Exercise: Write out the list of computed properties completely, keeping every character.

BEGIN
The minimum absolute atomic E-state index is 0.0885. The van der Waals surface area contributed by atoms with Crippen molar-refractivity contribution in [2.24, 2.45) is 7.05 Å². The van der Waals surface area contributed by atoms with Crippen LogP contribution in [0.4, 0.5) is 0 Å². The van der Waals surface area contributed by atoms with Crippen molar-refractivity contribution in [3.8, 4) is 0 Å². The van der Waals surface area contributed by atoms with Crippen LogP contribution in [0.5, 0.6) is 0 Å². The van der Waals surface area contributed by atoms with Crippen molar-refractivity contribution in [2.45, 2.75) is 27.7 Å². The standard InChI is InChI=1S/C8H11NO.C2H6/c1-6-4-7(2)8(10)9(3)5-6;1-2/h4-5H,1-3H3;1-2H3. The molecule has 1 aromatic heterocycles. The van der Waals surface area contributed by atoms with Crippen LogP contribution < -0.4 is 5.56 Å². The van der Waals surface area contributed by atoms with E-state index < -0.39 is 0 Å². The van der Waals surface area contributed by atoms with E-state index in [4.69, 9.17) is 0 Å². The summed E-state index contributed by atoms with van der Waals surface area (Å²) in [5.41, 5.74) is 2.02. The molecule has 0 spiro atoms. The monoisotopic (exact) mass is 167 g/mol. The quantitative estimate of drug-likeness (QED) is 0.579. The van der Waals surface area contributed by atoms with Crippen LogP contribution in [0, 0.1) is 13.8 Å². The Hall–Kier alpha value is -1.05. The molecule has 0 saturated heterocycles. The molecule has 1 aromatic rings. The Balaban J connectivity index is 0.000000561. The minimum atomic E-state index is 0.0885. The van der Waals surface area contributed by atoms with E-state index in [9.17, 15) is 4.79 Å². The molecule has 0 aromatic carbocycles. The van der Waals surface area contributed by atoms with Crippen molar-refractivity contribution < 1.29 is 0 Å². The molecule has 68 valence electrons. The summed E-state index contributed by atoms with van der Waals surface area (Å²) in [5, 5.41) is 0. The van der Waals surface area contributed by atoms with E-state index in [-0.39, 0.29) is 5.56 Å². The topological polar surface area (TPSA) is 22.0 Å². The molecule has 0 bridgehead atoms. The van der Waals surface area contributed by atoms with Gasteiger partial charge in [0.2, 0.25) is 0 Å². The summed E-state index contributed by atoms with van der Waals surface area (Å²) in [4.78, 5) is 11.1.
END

The minimum absolute atomic E-state index is 0.0885. The van der Waals surface area contributed by atoms with Crippen molar-refractivity contribution in [2.24, 2.45) is 7.05 Å². The van der Waals surface area contributed by atoms with Crippen LogP contribution in [0.4, 0.5) is 0 Å². The van der Waals surface area contributed by atoms with Crippen molar-refractivity contribution in [3.8, 4) is 0 Å². The van der Waals surface area contributed by atoms with Crippen LogP contribution in [0.5, 0.6) is 0 Å². The van der Waals surface area contributed by atoms with Crippen molar-refractivity contribution in [2.45, 2.75) is 27.7 Å². The standard InChI is InChI=1S/C8H11NO.C2H6/c1-6-4-7(2)8(10)9(3)5-6;1-2/h4-5H,1-3H3;1-2H3. The molecule has 1 aromatic heterocycles. The van der Waals surface area contributed by atoms with Crippen LogP contribution < -0.4 is 5.56 Å². The van der Waals surface area contributed by atoms with E-state index < -0.39 is 0 Å². The van der Waals surface area contributed by atoms with E-state index in [4.69, 9.17) is 0 Å². The summed E-state index contributed by atoms with van der Waals surface area (Å²) in [5.41, 5.74) is 2.02. The molecule has 0 spiro atoms. The monoisotopic (exact) mass is 167 g/mol. The quantitative estimate of drug-likeness (QED) is 0.579. The van der Waals surface area contributed by atoms with Crippen LogP contribution in [0, 0.1) is 13.8 Å². The Hall–Kier alpha value is -1.05. The molecule has 0 saturated heterocycles. The molecule has 1 aromatic rings. The Balaban J connectivity index is 0.000000561. The minimum atomic E-state index is 0.0885. The van der Waals surface area contributed by atoms with E-state index in [9.17, 15) is 4.79 Å². The molecule has 0 aromatic carbocycles. The van der Waals surface area contributed by atoms with Crippen molar-refractivity contribution < 1.29 is 0 Å². The molecule has 68 valence electrons. The summed E-state index contributed by atoms with van der Waals surface area (Å²) in [5, 5.41) is 0. The van der Waals surface area contributed by atoms with E-state index in [-0.39, 0.29) is 5.56 Å². The topological polar surface area (TPSA) is 22.0 Å². The molecule has 0 bridgehead atoms. The van der Waals surface area contributed by atoms with Gasteiger partial charge in [0.2, 0.25) is 0 Å². The summed E-state index contributed by atoms with van der Waals surface area (Å²) in [4.78, 5) is 11.1.